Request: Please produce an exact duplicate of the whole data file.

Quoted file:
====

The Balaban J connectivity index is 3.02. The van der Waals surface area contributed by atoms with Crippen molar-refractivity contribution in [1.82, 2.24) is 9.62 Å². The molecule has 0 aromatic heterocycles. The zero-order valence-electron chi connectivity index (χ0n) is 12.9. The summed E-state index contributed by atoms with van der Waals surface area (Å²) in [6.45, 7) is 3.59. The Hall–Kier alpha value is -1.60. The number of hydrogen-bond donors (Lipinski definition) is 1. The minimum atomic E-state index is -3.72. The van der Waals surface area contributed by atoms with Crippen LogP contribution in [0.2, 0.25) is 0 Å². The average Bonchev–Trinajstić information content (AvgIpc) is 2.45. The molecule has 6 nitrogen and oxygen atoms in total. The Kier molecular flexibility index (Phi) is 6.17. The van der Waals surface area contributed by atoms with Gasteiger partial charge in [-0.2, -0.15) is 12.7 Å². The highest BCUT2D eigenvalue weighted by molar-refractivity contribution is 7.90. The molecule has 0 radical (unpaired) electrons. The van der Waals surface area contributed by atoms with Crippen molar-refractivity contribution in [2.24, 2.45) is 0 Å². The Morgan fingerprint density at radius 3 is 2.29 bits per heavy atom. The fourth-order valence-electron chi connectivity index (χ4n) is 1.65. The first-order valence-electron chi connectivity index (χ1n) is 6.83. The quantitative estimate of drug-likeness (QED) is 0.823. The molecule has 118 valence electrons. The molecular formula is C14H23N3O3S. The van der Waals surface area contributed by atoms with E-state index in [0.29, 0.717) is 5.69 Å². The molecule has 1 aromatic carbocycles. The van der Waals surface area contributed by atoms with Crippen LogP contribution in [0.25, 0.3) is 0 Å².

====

The Balaban J connectivity index is 3.02. The van der Waals surface area contributed by atoms with Crippen molar-refractivity contribution in [1.82, 2.24) is 9.62 Å². The molecule has 0 aromatic heterocycles. The zero-order valence-electron chi connectivity index (χ0n) is 12.9. The summed E-state index contributed by atoms with van der Waals surface area (Å²) in [6.45, 7) is 3.59. The Hall–Kier alpha value is -1.60. The number of hydrogen-bond donors (Lipinski definition) is 1. The minimum atomic E-state index is -3.72. The van der Waals surface area contributed by atoms with Crippen LogP contribution in [0.2, 0.25) is 0 Å². The average Bonchev–Trinajstić information content (AvgIpc) is 2.45. The molecule has 6 nitrogen and oxygen atoms in total. The Kier molecular flexibility index (Phi) is 6.17. The van der Waals surface area contributed by atoms with Gasteiger partial charge in [-0.2, -0.15) is 12.7 Å². The highest BCUT2D eigenvalue weighted by molar-refractivity contribution is 7.90. The molecule has 0 radical (unpaired) electrons. The van der Waals surface area contributed by atoms with Crippen molar-refractivity contribution in [2.24, 2.45) is 0 Å². The Morgan fingerprint density at radius 3 is 2.29 bits per heavy atom. The fourth-order valence-electron chi connectivity index (χ4n) is 1.65. The first-order valence-electron chi connectivity index (χ1n) is 6.83. The quantitative estimate of drug-likeness (QED) is 0.823. The molecule has 118 valence electrons. The molecular formula is C14H23N3O3S. The van der Waals surface area contributed by atoms with E-state index in [0.29, 0.717) is 5.69 Å². The molecule has 1 aromatic carbocycles. The van der Waals surface area contributed by atoms with Crippen LogP contribution in [0.25, 0.3) is 0 Å².